Voters in a handful of Chicago precincts Tuesday overwhelmingly supported lifting the state ban on rent control, as legislators in Springfield continue to debate the issue.
Nonbinding questions appeared on ballots in a total of 18 precincts in the 1st, 26th, 45th and 50th wards Tuesday. The question asked: “Should the State of Illinois lift the ban on rent control to address rising rents, unjust evictions, and gentrification in our community?”
Anywhere from 60 to 80 percent of voters approved the measure in each precinct, but since the referendums were nonbinding they have no weight of law. But several state lawmakers have proposed legislation to lift the three-decade-old statewide ban on rent control.
The latest effort, from state Rep. Mary Flowers, has been called a “disaster” by Brian Bernardoni of the Chicago Association of Realtors. The South Side Democrat’s bill would lift the ban on rent control, create regional elected rent control boards and to impose a new “rent control registration fee” on landlords.
Flowers’ bill was scheduled for a committee hearing in Springfield Wednesday morning, but appeared headed for a subcommittee, which often leads to legislation being shelved. Her office did not immediately respond to a request for comment Wednesday morning.
“The legislative process is a long one, and I don’t believe we’re going to see a fast-tracking of rent control,” Bernardoni said. “We’ve had a record number of calls from our members supporting our position, opposing rent control and lifting the preemption, and we will let the world know if there’s movement that’s above the procedural level.”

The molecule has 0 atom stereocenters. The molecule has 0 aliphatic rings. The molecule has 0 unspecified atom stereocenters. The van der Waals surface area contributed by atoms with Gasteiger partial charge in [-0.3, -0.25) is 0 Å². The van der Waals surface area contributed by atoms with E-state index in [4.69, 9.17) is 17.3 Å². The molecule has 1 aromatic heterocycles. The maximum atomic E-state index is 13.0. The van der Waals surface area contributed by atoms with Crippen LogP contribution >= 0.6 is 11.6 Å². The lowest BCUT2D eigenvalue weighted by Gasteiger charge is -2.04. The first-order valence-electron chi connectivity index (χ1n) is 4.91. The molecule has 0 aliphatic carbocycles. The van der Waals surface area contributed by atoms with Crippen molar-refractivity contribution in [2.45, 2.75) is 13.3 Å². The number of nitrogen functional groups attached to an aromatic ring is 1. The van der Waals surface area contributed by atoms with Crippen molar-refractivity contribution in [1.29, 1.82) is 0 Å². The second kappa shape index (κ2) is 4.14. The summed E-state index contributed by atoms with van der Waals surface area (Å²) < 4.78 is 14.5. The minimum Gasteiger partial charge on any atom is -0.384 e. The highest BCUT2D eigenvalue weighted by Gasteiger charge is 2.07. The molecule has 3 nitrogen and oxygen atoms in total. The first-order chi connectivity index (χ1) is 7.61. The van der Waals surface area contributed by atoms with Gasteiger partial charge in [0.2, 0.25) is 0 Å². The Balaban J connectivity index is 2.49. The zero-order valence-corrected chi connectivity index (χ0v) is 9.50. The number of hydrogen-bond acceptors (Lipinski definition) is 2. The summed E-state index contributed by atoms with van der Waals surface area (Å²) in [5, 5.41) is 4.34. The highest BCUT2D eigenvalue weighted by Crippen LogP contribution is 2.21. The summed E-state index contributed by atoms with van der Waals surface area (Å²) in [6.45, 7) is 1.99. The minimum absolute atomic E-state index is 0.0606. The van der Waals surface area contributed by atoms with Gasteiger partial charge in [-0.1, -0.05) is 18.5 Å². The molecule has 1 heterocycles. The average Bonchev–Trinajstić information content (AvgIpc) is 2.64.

The movement to lift the ban has gained momentum in the last couple of years, spurred in part by soaring rents in some of Chicago’s hottest neighborhoods.
As they did Tuesday, nonbinding referendums on the issue on a small number of ballots in last year’s elections drew overwhelming support for lifting the ban.
The Realtors association and other industry groups have come out strongly against the idea, saying the solution to the problem is adding more affordable housing and relaxing building codes to make development cheaper would better address rising rents.
And while the next mayor of Chicago holds no official influence over Springfield, she would have great power over whether the city implements rent control were the ban to be lifted. That power will go to either Lori Lightfoot or Toni Preckwinkle, the top vote-getters in Tuesday’s election, who will face off April 2 in the mayoral runoff. Neither has had much of any real estate industry support in their campaign.
At a pre-election forum sponsored by the Realtors association, most candidates said they opposed rent control — except Preckwinkle, who said she supports lifting the state ban. Lightfoot, meanwhile, dodged the question of rent control at the forum.Recommend0 recommendationsPublished in